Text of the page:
I was flipping through lesson plans, looking for something on adoption to note National Adoption Month, when this activity leapt out of the table of contents and demanded that I pay attention. I mean, National Adoption Day is still a week or so away, and how on earth could I pass up something about reality TV?
I was part of the advent of reality TV in the United States as we currently know it. I tuned in every week to watch the first season of Survivor…with Colleen and Jarvis and Richard Hatch. Richard took it all in the end and gave rise to a very cynical approach. (Not to say it wouldn’t have arisen all on its own…just that it was notable for the first reality TV winner in the US to use backhanded, sneaky means to win.) Most reality TV now is too over-blown, over-the-top, obnoxious for me now. I will admit to an abiding love of Project Runway. But it’s about the clothes, not the drama. Really.
Anyway…back to the lesson…it’s from Game On.
A SO-CALLED REALITY: Examining Conflict in Relationships
by Alethea Thompson an Orlando Perez
By the end of the session, participants will be able to:
- Identify four core qualities of healthy relationships.
- Identify behaviors that contribute to conflict and those that resolve conflict.
- List solutions for dealing with a conflict situation.
Reality television shows such as Big Brother, Jersey Shore, and the Real Housewives have become wildly popular during the past decade. The reality genre is popular among adolescents, who tend to spend about three hours a day watching television. Unfortunately, reality programs tend to demonstrate unhealthy behavioral scrips such as interpersonal conflict, manipulations, and miscommunication among cast members instead of open communication and healthy relationships. Media is cited by teens as a source of sexual information that rivals schools and parents, and can be a powerful tool to examine interpersonal relationships and communication. In this lesson, participants will engage in a mock reality show in which cast members try to resolve a conflict situation. They will examine healthy and unhealthy behaviors and develop ideas to resolve conflict.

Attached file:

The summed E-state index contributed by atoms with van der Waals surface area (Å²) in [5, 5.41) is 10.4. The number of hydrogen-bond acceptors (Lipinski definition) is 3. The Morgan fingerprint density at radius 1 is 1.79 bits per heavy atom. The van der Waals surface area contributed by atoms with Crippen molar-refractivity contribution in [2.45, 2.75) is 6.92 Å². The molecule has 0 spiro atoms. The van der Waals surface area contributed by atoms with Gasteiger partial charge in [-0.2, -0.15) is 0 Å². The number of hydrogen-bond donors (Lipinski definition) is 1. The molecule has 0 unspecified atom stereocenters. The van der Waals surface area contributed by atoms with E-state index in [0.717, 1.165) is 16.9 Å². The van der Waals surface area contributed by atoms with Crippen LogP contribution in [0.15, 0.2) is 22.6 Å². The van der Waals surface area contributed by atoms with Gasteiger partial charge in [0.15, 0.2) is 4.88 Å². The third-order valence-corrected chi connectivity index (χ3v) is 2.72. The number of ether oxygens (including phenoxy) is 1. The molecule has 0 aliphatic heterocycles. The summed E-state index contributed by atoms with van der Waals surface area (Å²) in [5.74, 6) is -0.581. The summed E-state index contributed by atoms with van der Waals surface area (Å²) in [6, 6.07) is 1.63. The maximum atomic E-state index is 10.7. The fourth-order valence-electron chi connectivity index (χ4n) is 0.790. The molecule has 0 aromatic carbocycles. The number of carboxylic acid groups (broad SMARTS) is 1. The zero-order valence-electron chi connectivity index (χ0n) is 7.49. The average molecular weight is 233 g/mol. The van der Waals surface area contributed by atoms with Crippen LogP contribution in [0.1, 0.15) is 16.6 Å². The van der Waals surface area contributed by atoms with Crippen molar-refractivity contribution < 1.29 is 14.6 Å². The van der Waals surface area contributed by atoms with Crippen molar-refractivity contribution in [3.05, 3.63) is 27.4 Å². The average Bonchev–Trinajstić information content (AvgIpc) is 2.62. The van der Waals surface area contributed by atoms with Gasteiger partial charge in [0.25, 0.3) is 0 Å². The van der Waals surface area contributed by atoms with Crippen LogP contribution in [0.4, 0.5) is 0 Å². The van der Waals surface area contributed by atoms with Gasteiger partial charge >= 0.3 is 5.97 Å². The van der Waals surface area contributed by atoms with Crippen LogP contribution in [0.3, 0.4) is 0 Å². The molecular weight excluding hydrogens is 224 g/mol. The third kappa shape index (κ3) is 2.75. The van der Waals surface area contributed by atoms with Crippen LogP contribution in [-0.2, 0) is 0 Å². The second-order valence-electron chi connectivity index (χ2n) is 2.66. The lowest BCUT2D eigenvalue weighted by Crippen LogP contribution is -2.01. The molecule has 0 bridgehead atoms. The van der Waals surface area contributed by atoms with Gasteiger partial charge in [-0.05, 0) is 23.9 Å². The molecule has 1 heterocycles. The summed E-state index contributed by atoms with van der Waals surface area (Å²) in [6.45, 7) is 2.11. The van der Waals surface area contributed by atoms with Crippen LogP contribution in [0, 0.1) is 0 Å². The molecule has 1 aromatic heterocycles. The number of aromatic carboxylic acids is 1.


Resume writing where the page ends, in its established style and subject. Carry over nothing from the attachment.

Pretending like you’re on a reality TV show?? Can a class get any more fun? There are house rules, personality outlines for house members, and reality scenarios that the people in the household have to muddle through. The audience gets to vote people out of the house.
I want someone to do this lesson for ME! I would want to be Deidre. She is “Ms. Truthful. She thinks honesty is the best policy, even if it hurts another person’s feelings. Deidre is one of the most honest and straightforward people in the Community House.” We could do Scenario One: “It’s 2am. Most of the House Members are asleep. However, someone is playing music too loud. The sound of the bass pounding wakes up everyone. Deidre comes out of her bedroom, and walks into the living room and yells, ‘Who’s playing all that music. I can’t sleep! House meeting NOW!’ House members join in the living room to have an impromptu meeting.”
So. Much. Fun.
(Okay, yes, and educational too! With this lesson plan built into a framework of relationship theory, with engaging and though provoking discussion questions and discussions, it just works. Many learning theorists posit that in order to be effective, learning has to be fun or you lose your students. This lesson plan delivers on exactly that point.)